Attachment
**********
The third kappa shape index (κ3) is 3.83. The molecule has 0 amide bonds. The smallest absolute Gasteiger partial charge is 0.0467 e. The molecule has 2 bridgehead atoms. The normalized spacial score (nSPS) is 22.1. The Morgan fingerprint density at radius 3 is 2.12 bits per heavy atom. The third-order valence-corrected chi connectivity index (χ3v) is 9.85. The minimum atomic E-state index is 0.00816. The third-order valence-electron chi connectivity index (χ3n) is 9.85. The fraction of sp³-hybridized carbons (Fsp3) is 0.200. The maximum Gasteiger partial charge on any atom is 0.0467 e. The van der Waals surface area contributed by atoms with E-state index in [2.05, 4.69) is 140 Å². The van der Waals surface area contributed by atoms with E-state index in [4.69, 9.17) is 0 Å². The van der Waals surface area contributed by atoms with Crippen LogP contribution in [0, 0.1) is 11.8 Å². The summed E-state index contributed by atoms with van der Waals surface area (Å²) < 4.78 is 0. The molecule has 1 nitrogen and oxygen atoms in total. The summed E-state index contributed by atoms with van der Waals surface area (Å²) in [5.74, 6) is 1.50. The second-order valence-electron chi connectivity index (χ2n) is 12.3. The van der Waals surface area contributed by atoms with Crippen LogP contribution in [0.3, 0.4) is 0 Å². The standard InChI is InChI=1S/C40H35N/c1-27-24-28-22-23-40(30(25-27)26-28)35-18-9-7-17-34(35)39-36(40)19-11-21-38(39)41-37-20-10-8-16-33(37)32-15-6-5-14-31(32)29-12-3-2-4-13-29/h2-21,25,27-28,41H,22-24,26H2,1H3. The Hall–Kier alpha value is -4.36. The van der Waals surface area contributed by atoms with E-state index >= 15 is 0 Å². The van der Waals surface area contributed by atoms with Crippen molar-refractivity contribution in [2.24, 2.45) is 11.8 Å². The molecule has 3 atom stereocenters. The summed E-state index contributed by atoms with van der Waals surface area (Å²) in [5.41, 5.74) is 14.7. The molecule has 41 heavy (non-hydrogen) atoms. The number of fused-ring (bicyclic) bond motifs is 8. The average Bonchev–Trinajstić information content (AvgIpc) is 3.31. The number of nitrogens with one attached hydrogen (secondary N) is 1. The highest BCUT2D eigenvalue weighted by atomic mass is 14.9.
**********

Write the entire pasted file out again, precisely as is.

The third kappa shape index (κ3) is 3.83. The molecule has 0 amide bonds. The smallest absolute Gasteiger partial charge is 0.0467 e. The molecule has 2 bridgehead atoms. The normalized spacial score (nSPS) is 22.1. The Morgan fingerprint density at radius 3 is 2.12 bits per heavy atom. The third-order valence-corrected chi connectivity index (χ3v) is 9.85. The minimum atomic E-state index is 0.00816. The third-order valence-electron chi connectivity index (χ3n) is 9.85. The fraction of sp³-hybridized carbons (Fsp3) is 0.200. The maximum Gasteiger partial charge on any atom is 0.0467 e. The van der Waals surface area contributed by atoms with E-state index in [2.05, 4.69) is 140 Å². The van der Waals surface area contributed by atoms with E-state index in [4.69, 9.17) is 0 Å². The van der Waals surface area contributed by atoms with Crippen LogP contribution in [0, 0.1) is 11.8 Å². The summed E-state index contributed by atoms with van der Waals surface area (Å²) < 4.78 is 0. The molecule has 1 nitrogen and oxygen atoms in total. The summed E-state index contributed by atoms with van der Waals surface area (Å²) in [5.74, 6) is 1.50. The second-order valence-electron chi connectivity index (χ2n) is 12.3. The van der Waals surface area contributed by atoms with Crippen LogP contribution in [0.3, 0.4) is 0 Å². The standard InChI is InChI=1S/C40H35N/c1-27-24-28-22-23-40(30(25-27)26-28)35-18-9-7-17-34(35)39-36(40)19-11-21-38(39)41-37-20-10-8-16-33(37)32-15-6-5-14-31(32)29-12-3-2-4-13-29/h2-21,25,27-28,41H,22-24,26H2,1H3. The Hall–Kier alpha value is -4.36. The van der Waals surface area contributed by atoms with E-state index >= 15 is 0 Å². The van der Waals surface area contributed by atoms with Crippen molar-refractivity contribution in [2.24, 2.45) is 11.8 Å². The molecule has 3 atom stereocenters. The summed E-state index contributed by atoms with van der Waals surface area (Å²) in [5.41, 5.74) is 14.7. The molecule has 41 heavy (non-hydrogen) atoms. The number of fused-ring (bicyclic) bond motifs is 8. The average Bonchev–Trinajstić information content (AvgIpc) is 3.31. The number of nitrogens with one attached hydrogen (secondary N) is 1. The highest BCUT2D eigenvalue weighted by atomic mass is 14.9.